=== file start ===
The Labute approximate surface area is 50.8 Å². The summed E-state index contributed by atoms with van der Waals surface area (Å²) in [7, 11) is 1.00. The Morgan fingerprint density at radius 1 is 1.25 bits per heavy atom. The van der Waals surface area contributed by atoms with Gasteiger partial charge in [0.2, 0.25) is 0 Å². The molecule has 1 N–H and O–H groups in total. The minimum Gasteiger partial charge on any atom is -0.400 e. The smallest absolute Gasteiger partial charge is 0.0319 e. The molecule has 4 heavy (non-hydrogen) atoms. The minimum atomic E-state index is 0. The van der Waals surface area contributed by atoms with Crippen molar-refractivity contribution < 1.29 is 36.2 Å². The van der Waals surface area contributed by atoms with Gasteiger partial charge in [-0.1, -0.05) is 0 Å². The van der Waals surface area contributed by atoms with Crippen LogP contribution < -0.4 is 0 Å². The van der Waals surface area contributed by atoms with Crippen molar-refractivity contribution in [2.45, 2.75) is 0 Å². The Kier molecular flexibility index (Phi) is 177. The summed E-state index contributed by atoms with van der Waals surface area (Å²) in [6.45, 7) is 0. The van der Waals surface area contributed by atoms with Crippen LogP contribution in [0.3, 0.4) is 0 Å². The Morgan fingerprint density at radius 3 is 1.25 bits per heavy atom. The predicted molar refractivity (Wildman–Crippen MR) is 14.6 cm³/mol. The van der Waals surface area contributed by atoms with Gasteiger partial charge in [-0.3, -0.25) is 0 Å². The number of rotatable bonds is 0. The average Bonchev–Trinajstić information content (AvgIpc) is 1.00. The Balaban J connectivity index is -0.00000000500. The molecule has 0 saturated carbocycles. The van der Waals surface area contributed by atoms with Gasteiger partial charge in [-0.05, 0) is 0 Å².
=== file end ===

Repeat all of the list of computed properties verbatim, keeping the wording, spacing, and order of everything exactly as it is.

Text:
The Labute approximate surface area is 50.8 Å². The summed E-state index contributed by atoms with van der Waals surface area (Å²) in [7, 11) is 1.00. The Morgan fingerprint density at radius 1 is 1.25 bits per heavy atom. The van der Waals surface area contributed by atoms with Gasteiger partial charge in [0.2, 0.25) is 0 Å². The molecule has 1 N–H and O–H groups in total. The minimum Gasteiger partial charge on any atom is -0.400 e. The smallest absolute Gasteiger partial charge is 0.0319 e. The molecule has 4 heavy (non-hydrogen) atoms. The minimum atomic E-state index is 0. The van der Waals surface area contributed by atoms with Crippen molar-refractivity contribution < 1.29 is 36.2 Å². The van der Waals surface area contributed by atoms with Gasteiger partial charge in [-0.1, -0.05) is 0 Å². The van der Waals surface area contributed by atoms with Crippen LogP contribution < -0.4 is 0 Å². The van der Waals surface area contributed by atoms with Crippen molar-refractivity contribution in [2.45, 2.75) is 0 Å². The Kier molecular flexibility index (Phi) is 177. The summed E-state index contributed by atoms with van der Waals surface area (Å²) in [6.45, 7) is 0. The van der Waals surface area contributed by atoms with Crippen LogP contribution in [0.3, 0.4) is 0 Å². The Morgan fingerprint density at radius 3 is 1.25 bits per heavy atom. The predicted molar refractivity (Wildman–Crippen MR) is 14.6 cm³/mol. The van der Waals surface area contributed by atoms with Gasteiger partial charge in [-0.3, -0.25) is 0 Å². The number of rotatable bonds is 0. The average Bonchev–Trinajstić information content (AvgIpc) is 1.00. The Balaban J connectivity index is -0.00000000500. The molecule has 0 saturated carbocycles. The van der Waals surface area contributed by atoms with Gasteiger partial charge in [-0.05, 0) is 0 Å².